On Saturday, February 4, Nigeria joined the global community in marking the World Cancer Day. An initiative of the Union for International Cancer Control (UICC), the 2023 day, with the theme: “Close the Care Gap”, was dedicated to uniting the cancer community to reduce the disease’s burden, promote greater equity and integrate cancer control into the world health and development agenda.
The day raises awareness of cancer and encourages its prevention, detection and treatment. Essentially, cancer occurs when changes in a group of normal cells in the body lead to uncontrolled and abnormal growth forming a lump called a tumour.
Divided into three groups: benign, malignant and precancerous (or premalignant), the tumours, if left untreated, can grow and spread into surrounding normal tissues or to other parts of the body via the bloodstream and lymphatic systems, affecting the digestive, nervous and circulatory systems or release hormones that may affect body function.
Globally, cancer is the second leading cause of death, with 10 million deaths each year, more than from HIV/AIDS, malaria and tuberculosis combined. By 2030, experts project cancer deaths to rise to 13 million. Up to 70 per cent of these deaths occur in developing countries.
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Indeed, the prevalence of cancer in Nigeria is alarming. Founder of Medicaid Cancer Foundation (MCF) and Kebbi State First Lady, Zainab Shinkafi Bagudu, on Thursday, said that Nigeria recorded over 10,000 new cancer cases since the beginning of the year, citing the statistics of the International Agency for Research on Cancer (IARC) and GLOBOCAN.
Dr Adamu Alhassan Umar, President of the Nigerian Cancer Society (NCS), said 124,815 new cases of cancer were recorded in Nigeria in 2020, with 78,899 cancer-related deaths. He noted that the situation on ground was a lot worse than the estimated statistics because of poor data, as majority of cancer patients died without going to the hospital and their figures were not captured.
But stakeholders in the health sector say the good news is that more than 40 per cent of cancer-related deaths are preventable as they are linked to modifiable lifestyle changes and risk factors such as smoking, alcohol use, poor diet and physical inactivity. And at least one third of all deaths related to cancer could be prevented through routine screening, early detection and treatment.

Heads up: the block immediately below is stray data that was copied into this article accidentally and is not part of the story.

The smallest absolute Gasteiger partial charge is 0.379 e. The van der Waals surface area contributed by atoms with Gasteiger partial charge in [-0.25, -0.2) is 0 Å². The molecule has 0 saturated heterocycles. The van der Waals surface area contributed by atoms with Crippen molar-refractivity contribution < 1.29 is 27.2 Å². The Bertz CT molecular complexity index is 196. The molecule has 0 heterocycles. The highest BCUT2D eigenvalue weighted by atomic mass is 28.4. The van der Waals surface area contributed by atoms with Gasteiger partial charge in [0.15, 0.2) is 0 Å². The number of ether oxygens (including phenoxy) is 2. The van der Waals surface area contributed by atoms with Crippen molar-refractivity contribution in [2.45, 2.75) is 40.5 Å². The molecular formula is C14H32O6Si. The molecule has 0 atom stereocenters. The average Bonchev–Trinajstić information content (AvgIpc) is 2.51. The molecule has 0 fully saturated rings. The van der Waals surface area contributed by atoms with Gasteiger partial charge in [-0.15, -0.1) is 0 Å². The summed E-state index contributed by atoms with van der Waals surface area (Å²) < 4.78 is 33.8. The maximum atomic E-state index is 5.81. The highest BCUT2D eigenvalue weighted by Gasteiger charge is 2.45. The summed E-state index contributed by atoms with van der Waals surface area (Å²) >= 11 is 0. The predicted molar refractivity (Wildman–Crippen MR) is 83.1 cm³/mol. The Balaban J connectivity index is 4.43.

This is the more reason why the federal and state governments, in partnership with Civil Society Organisations (CSOs) and the private sector, should launch more awareness campaigns to reduce cancer risk factors, increase prevention and improve diagnosis, prevention, treatment and care.
The awareness will reduce fear, increase understanding, dispel myths and misconceptions and change behaviours and attitudes.
Also, Nigerians should embrace early and routine medical checkup. More importantly, treatment through chemotherapy and radiotherapy should be deployed in cancer treatment.
But the facilities are not easily available, especially in most of the nation’s public hospitals. The National Hospital, Abuja, conceived as a major cancer treatment centre, from diagnosis and counselling to taking medications and other treatments, has two radiotherapy and brachytherapy machines. This explains why it has loads of patients referred to it as three other centres have one Linear Accelerator (LINAC) each, which are old and not so consistent, making the pressure on them unimaginable.
In the South, the Lagos University Teaching Hospital (LUTH), which is a Public-Private Partnership (PPP), suffers the same fate, as it is daily loaded with referrals from other hospitals.
But what is killing most cancer patients, especially the poor, is the high cost of treatment. Therefore, the treatment should be affordable. To help subsidise the treatment, the Federal Ministry of Health established the N1bn Cancer Health Management Fund in 2021. It is yet to be functional.
During last year’s World Cancer Day, the Minister of Health, Dr Osagie Ehanire, announced approval of 12 additional hospitals for chemotherapy as part of the ongoing Cancer Access Partnership Programme. The installation of machines in the 12 hospitals should be completed and made operational.
And this is the time to go beyond annual speeches and proclamations on cancer treatment. In 2021, the Federal Ministry of Health announced the development of the National Chemotherapy Safety (ChemoSafe) policy. In 2022, it floated the National Hospice and Palliative Care Policy that will address the Palliative Care Need of cancer patients. These initiatives must become operational as a showcase of government’s commitment.
In addition, as part of its Corporate Social Responsibility (CSR), firms should embrace procurement of cancer equipment for hospitals. In 2019, the National Hospital got one of its two cancer treatment equipment through a joint venture between the Nigerian National Petroleum Corporation (NNPC) and Shell Nigeria Exploration and Production Company Limited (SNEPCo). Nigerians would be delighted to hear more of such procurements and partnerships.
Also, Nigerians should look out for signs and symptoms of cancer, including unusual lumps or swellings, breathlessness or difficulty swallowing, changes in bowel habit, unexpected bleeding, unexplained weight loss, fatigue, complications with urinating, unusual breast changes and appetite loss; and go for proper medical checks.
More so, the federal government’s introduction of the Human Papillomavirus (HPV) vaccine in the country’s routine immunisation schedule this year in order to help prevent cervical cancer should be fully implemented. After all, it is the second most common form of cancer diagnosed in women in Sub-Saharan Africa. All hands must be on deck to tame cancer.